Given a group $G$ and a subgroup $H$ the Schreier coset graph (w.r.t. some set $S$ of $G$) is the directed (and labelled) graph whose vertices are the cosets of $H$ (i.e. the set $G/H$) and $x \sim y$ if there is a $s \in S$ so that $x = sy$.

When $S$ is symmetric (i.e. $s \in S \implies s^{-1} \in S$), then one can associate to this graph an undirected graph (by replacing the two edges with opposite directions and labels $a$ and $a^{-1}$ by an undirected edge). Note that it could happen that $a = a^{-1}$ which is unproblematic unless the edge makes a loop. So in the undirected graph one needs to distinguish the degree 2 loops (which come from $a$ and $a^{-1}$ acting trivially on the coset $x$) and the degree 1 loops (which come from $a = a^{-1}$ acting trivially on the coset $x$).

Using this construction (and this convention for loops), a Schreier graph is always a regular graph (of degree $|S|$).

Given an even degree regular graph (without "degree 1" loops), then it is possible to find a group $G$ (a free group actually), subgroup $H <G$ and set $S$ so that this graph is a Schreier coset graph. This is a result of J.L.Gross, see https://doi.org/10.1016/0095-8956(77)90068-5.

**Question:** Assume $\Gamma$ is a an 3-regular graph. What are the necessary conditions for $\Gamma$ to be a Schreier Graph?

I'm fine with any answers which assumes that $\Gamma$ is loopless. Sufficient conditions are somehow much more easy to come by (see examples below).

A combinatorial way to ask the question is to find a labelling of the directed graph underlying $\Gamma$ so that $a^{-1}$ always labels an edge in the opposite direction to $a$ (with the pesky exception of those degree 1 loops).

**Example** (of a sufficient condition for a loopless graph): if the graph has a perfect matching (a.k.a. 1-factor), then you can label these edges by an element $a = a^{-1}$. There only remains an even degree graph, so by the result of Gross you can get away with $G = F * \mathbb{Z}_2$ where $F$ is the free group mentioned above and $a$ is the generator (and only non-trivial element of $\mathbb{Z}_2$).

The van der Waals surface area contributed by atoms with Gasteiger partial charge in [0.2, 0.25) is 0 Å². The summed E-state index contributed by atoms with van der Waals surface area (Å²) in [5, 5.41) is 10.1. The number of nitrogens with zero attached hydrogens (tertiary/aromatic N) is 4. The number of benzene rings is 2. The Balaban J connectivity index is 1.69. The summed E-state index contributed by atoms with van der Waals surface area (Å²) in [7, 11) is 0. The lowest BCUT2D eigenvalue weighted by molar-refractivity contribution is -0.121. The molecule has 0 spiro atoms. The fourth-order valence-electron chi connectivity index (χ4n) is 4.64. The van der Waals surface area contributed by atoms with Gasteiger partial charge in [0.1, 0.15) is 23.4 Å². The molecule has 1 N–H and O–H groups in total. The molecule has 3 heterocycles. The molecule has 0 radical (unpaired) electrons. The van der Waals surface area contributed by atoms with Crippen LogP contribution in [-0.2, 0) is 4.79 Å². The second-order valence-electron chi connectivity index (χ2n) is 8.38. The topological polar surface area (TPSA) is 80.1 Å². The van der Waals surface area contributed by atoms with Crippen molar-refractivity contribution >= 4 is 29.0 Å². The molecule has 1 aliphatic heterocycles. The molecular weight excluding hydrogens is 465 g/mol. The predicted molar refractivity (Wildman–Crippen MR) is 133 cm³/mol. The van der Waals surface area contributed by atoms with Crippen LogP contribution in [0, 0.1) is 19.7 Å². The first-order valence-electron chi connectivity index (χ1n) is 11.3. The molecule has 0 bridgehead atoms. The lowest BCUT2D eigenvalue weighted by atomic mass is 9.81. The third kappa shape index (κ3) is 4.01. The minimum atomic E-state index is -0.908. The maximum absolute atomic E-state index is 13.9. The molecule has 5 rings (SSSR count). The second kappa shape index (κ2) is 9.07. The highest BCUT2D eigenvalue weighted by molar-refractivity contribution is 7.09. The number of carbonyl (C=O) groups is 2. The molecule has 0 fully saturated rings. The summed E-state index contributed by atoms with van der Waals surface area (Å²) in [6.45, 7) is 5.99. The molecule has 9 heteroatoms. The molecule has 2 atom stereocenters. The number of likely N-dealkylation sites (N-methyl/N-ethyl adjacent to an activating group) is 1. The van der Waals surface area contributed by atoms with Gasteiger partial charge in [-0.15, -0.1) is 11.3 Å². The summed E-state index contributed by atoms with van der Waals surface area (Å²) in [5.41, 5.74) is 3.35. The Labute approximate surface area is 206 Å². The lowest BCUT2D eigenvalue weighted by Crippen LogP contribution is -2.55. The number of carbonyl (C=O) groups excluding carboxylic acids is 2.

**Example** (continued): every 3-regular bridgeless (i.e. without a cut-edge) graph has a 1-factor (a result of Petersen again). So every 3-regular bridgeless graph is a Schreier graph. In particular, the Petersen graph (or any other snark) are Schreier graphs.

Note that an element $a \in S$ so that $a \neq a^{-1}$ need not always label a 2-factor of $\Gamma$. It just needs to label a spanning subgraphs whose connected components are either edges or cycles (so a mix of 1-factor and 2-factor).

*[EDIT]*

**Non-example:** There is an example of an 3-regular graph which is not a Schreier graph. It's sometimes called the "no perfect matching graph", see http://mathworld.wolfram.com/PerfectMatching.html (you have to remove three edges in order to make the graph on that page 3-regular).

This non-example builds a lot on the fact that there are many bridges.

*[EDIT]*

If there is a way to colour the edges in $k$-colours (and the graph is $k$-regular), then this gives a way to turn the graph in a Schreier graph. (Every element is so that $a = a^{-1}$ and the group $G$ is a free product of $k$ copies of $\mathbb{Z}_2$.)

*[EDIT]*

It thought that a result of M.Kano see https://doi.org/10.1016/0095-8956(86)90025-0 would give the necessary decomposition of the graph for odd degrees $\geq 5$, but this turns out to be incorrect.

Graphs which cannot be coloured are sometimes called of "class 2" (see Vizing's theorem). Although the Petersen graph (or any snark) is of "class 2", it is a Schreier graph (so being of class 1 is not a necessary condition).

"We prove that every connected locally finite regular graph has a double cover which is isomorphic to a Schreier graph". He mentions that the case of even degree was done in Lubotzky's book"Discrete groups, expanding graphs...". $\endgroup$1more comment